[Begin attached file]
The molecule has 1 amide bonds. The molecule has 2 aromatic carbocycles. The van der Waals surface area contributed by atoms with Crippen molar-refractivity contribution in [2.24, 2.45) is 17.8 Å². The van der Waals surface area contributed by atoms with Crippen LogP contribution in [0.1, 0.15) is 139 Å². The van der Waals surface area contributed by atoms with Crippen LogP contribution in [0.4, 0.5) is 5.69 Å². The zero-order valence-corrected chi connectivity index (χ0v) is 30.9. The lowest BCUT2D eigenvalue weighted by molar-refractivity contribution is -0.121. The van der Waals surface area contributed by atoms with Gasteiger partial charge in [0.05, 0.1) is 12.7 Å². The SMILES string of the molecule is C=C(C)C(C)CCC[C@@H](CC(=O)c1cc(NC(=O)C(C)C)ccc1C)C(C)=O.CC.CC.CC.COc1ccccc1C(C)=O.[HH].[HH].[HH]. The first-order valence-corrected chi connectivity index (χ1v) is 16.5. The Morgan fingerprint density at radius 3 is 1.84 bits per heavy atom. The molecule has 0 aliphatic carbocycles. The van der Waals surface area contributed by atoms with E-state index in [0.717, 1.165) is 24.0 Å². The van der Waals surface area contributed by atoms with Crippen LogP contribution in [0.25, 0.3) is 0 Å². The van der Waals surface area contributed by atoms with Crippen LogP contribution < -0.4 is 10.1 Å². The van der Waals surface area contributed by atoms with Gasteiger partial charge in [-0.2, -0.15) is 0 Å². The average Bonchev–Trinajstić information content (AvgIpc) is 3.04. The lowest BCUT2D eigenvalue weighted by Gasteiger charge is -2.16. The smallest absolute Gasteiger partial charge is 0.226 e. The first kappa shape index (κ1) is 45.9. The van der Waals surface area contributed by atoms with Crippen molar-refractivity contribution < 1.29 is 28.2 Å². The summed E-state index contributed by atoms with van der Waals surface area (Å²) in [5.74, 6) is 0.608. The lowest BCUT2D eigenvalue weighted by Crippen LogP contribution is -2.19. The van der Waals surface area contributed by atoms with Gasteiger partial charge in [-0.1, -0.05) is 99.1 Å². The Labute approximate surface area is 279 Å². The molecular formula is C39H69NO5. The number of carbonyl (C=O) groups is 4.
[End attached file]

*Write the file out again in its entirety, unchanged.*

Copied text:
The molecule has 1 amide bonds. The molecule has 2 aromatic carbocycles. The van der Waals surface area contributed by atoms with Crippen molar-refractivity contribution in [2.24, 2.45) is 17.8 Å². The van der Waals surface area contributed by atoms with Crippen LogP contribution in [0.1, 0.15) is 139 Å². The van der Waals surface area contributed by atoms with Crippen LogP contribution in [0.4, 0.5) is 5.69 Å². The zero-order valence-corrected chi connectivity index (χ0v) is 30.9. The lowest BCUT2D eigenvalue weighted by molar-refractivity contribution is -0.121. The van der Waals surface area contributed by atoms with Gasteiger partial charge in [0.05, 0.1) is 12.7 Å². The SMILES string of the molecule is C=C(C)C(C)CCC[C@@H](CC(=O)c1cc(NC(=O)C(C)C)ccc1C)C(C)=O.CC.CC.CC.COc1ccccc1C(C)=O.[HH].[HH].[HH]. The first-order valence-corrected chi connectivity index (χ1v) is 16.5. The Morgan fingerprint density at radius 3 is 1.84 bits per heavy atom. The molecule has 0 aliphatic carbocycles. The van der Waals surface area contributed by atoms with E-state index in [0.717, 1.165) is 24.0 Å². The van der Waals surface area contributed by atoms with Crippen LogP contribution in [0.25, 0.3) is 0 Å². The van der Waals surface area contributed by atoms with Crippen LogP contribution < -0.4 is 10.1 Å². The van der Waals surface area contributed by atoms with Gasteiger partial charge in [-0.2, -0.15) is 0 Å². The average Bonchev–Trinajstić information content (AvgIpc) is 3.04. The lowest BCUT2D eigenvalue weighted by Gasteiger charge is -2.16. The smallest absolute Gasteiger partial charge is 0.226 e. The first kappa shape index (κ1) is 45.9. The van der Waals surface area contributed by atoms with Crippen molar-refractivity contribution < 1.29 is 28.2 Å². The summed E-state index contributed by atoms with van der Waals surface area (Å²) in [5.74, 6) is 0.608. The lowest BCUT2D eigenvalue weighted by Crippen LogP contribution is -2.19. The van der Waals surface area contributed by atoms with Gasteiger partial charge in [-0.1, -0.05) is 99.1 Å². The Labute approximate surface area is 279 Å². The molecular formula is C39H69NO5. The number of carbonyl (C=O) groups is 4.